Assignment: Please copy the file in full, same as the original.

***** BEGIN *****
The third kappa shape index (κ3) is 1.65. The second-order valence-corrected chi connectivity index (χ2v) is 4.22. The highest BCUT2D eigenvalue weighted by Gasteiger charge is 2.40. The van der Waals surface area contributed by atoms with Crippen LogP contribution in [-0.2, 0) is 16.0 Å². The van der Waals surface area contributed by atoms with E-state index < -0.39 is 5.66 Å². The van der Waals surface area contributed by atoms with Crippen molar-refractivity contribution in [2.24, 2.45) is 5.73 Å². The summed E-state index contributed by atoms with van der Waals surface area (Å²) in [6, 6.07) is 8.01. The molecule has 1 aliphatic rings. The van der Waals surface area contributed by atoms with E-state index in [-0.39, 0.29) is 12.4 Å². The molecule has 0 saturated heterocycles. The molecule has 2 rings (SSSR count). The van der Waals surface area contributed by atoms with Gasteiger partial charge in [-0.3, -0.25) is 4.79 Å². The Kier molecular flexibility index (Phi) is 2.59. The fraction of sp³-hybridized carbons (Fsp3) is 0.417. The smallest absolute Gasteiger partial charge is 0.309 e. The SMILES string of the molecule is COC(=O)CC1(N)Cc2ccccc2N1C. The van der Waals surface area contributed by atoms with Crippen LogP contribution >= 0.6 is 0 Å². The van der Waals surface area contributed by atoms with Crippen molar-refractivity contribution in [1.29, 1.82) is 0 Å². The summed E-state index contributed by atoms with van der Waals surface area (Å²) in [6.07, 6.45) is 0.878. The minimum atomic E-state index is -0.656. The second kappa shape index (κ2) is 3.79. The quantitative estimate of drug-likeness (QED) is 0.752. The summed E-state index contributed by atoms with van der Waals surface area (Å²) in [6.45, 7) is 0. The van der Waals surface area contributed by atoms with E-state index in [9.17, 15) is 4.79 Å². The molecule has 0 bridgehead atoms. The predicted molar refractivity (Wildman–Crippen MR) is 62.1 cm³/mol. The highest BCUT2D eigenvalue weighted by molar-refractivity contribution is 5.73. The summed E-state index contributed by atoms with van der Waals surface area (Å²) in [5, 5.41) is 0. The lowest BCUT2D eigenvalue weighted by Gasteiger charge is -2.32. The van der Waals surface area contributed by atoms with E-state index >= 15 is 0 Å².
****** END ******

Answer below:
The third kappa shape index (κ3) is 1.65. The second-order valence-corrected chi connectivity index (χ2v) is 4.22. The highest BCUT2D eigenvalue weighted by Gasteiger charge is 2.40. The van der Waals surface area contributed by atoms with Crippen LogP contribution in [-0.2, 0) is 16.0 Å². The van der Waals surface area contributed by atoms with E-state index < -0.39 is 5.66 Å². The van der Waals surface area contributed by atoms with Crippen molar-refractivity contribution in [2.24, 2.45) is 5.73 Å². The summed E-state index contributed by atoms with van der Waals surface area (Å²) in [6, 6.07) is 8.01. The molecule has 1 aliphatic rings. The van der Waals surface area contributed by atoms with E-state index in [-0.39, 0.29) is 12.4 Å². The molecule has 0 saturated heterocycles. The molecule has 2 rings (SSSR count). The van der Waals surface area contributed by atoms with Gasteiger partial charge in [-0.3, -0.25) is 4.79 Å². The Kier molecular flexibility index (Phi) is 2.59. The fraction of sp³-hybridized carbons (Fsp3) is 0.417. The smallest absolute Gasteiger partial charge is 0.309 e. The SMILES string of the molecule is COC(=O)CC1(N)Cc2ccccc2N1C. The van der Waals surface area contributed by atoms with Crippen LogP contribution >= 0.6 is 0 Å². The van der Waals surface area contributed by atoms with Crippen molar-refractivity contribution in [1.29, 1.82) is 0 Å². The summed E-state index contributed by atoms with van der Waals surface area (Å²) in [6.07, 6.45) is 0.878. The minimum atomic E-state index is -0.656. The second kappa shape index (κ2) is 3.79. The quantitative estimate of drug-likeness (QED) is 0.752. The summed E-state index contributed by atoms with van der Waals surface area (Å²) in [6.45, 7) is 0. The van der Waals surface area contributed by atoms with E-state index in [9.17, 15) is 4.79 Å². The molecule has 0 bridgehead atoms. The predicted molar refractivity (Wildman–Crippen MR) is 62.1 cm³/mol. The highest BCUT2D eigenvalue weighted by molar-refractivity contribution is 5.73. The summed E-state index contributed by atoms with van der Waals surface area (Å²) in [5, 5.41) is 0. The lowest BCUT2D eigenvalue weighted by Gasteiger charge is -2.32. The van der Waals surface area contributed by atoms with E-state index >= 15 is 0 Å².